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    The Sudbury Neutrino Observatory (SNO) results have provided revolutionary insight into the properties of neutrinos and the core of the sun. The detector, shown in the artist's conception below, was built 6800 feet under ground, in INCO's Creighton mine near Sudbury, Ontario, Canada. SNO was a heavy-water Cherenkov detector designed to detect neutrinos produced by fusion reactions in the sun. It used 1000 tonnes of heavy water loaned from Atomic Energy of Canada Limited (AECL), and contained by a 12 meter diameter acrylic vessel. Neutrinos reacted with the heavy water (D2O) to produce flashes of light called Cherenkov radiation. This light was then detected by an array of 9600 photomultiplier tubes mounted on a geodesic support structure surrounding the heavy water vessel. The detector was immersed in light (normal) water within a 30 meter barrel-shaped cavity (the size of a 10 story building!) excavated from Norite rock. Located in the deepest part of the mine, the overburden of rock shielded the detector from cosmic rays. The detector laboratory, still functioning as part of the new SNOLAB facility, is extremely clean to reduce background signals from radioactive elements present in the mine dust which would otherwise hide the very weak signal from neutrinos. Plans are currently underway to upgrade the SNO detector for the new SNO+ experiment.

    The first co-spokesmen for the SNO collaboration when it was established in 1984 were Professor Herb Chen from U California, Irvine and Professor George Ewan, Queen¡¯s University. For interesting accounts of the early development work for the SNO experiment, please see:
    "Early Development of the Underground SNO Laboratory in Canada" and "The Funding Campaign for the Sudbury Neutrino Observatory", G.T. Ewan and W.F. Davidson, Physics in Canada, Vol. 61, No. 6 (2005), p. 339-346 and 347-350. (download in PDF format)
    For a review article summarizing the three phases of the SNO experiment, please see:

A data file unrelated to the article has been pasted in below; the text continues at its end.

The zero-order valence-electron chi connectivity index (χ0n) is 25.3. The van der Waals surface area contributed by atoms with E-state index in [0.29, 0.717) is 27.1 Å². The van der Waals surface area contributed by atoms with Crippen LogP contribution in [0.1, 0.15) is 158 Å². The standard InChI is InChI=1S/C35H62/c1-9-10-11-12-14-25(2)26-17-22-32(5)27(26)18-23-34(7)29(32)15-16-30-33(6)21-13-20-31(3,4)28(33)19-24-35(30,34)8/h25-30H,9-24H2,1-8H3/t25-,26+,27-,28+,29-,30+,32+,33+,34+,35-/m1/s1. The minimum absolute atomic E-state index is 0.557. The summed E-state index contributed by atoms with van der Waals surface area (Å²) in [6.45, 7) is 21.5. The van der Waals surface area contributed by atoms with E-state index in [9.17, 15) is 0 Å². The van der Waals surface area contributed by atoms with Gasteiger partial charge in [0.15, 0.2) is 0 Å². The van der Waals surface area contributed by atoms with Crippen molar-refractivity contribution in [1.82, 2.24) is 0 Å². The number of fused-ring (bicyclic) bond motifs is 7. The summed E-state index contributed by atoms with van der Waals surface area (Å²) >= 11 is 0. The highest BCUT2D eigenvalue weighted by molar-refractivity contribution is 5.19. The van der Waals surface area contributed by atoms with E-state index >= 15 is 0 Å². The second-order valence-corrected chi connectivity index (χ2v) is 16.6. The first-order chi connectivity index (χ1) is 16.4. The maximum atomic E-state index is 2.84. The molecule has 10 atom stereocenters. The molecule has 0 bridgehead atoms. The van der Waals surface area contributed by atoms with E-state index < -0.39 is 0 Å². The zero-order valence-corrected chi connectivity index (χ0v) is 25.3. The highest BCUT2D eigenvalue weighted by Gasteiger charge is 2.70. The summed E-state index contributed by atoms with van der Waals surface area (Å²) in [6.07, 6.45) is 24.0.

"The Sudbury Neutrino Observatory", Nick Jelley, Arthur B. McDonald, and R.G. Hamish Robertson, Annu. Rev. Nucl. Part. Sci. 2009.59:431-465. (download in PDF format)
    Artist Concept of SNO

    Recent News

    In Memoriam: Andre Hamer 1968-2003

    Physics Documents

    SNO Web Pages on This Site

    SNO Web Sites at Participating Institutions

    Present Status

    Also see SNO Milestones for a history of SNO milestones

    The Sudbury Neutrino Observatory Institute (SNOI):

    SNO Project Director:

    Dr. A.B. McDonald (Queen's University)
    The Sudbury Neutrino Observatory Institute

    Department of Physics, Stirling Hall,
    Queen's University at Kingston,
    Kingston, Ontario, Canada
    K7L 3N6

    Tel: (613) 533-2702
    Fax: (613) 533-6813

    SNO Institute Director:

    Dr. Tony Noble (Queen's University)
    The Sudbury Neutrino Observatory Institute

    Department of Physics, Stirling Hall,
    Queen's University at Kingston,
    Kingston, Ontario, Canada
    K7L 3N6

    Tel: (613) 533-2679
    Fax: (613) 533-6813

    The SNO Site Project Office:

    SNO Operations Control Building


    INCO Creighton #9 Mine
    P.O. Box 159
    Lively, Ontario, Canada
    P3Y 1M3

    Tel: (705) 692-7000
    Fax: (705) 692-7001

    For general information email: tại xổ số miền nam hôm nay

    URL: http://www.sno.phy.queensu.ca/sno/ (Last revised Nov 9, 2015)
    (Mail problems/comments to qusno@)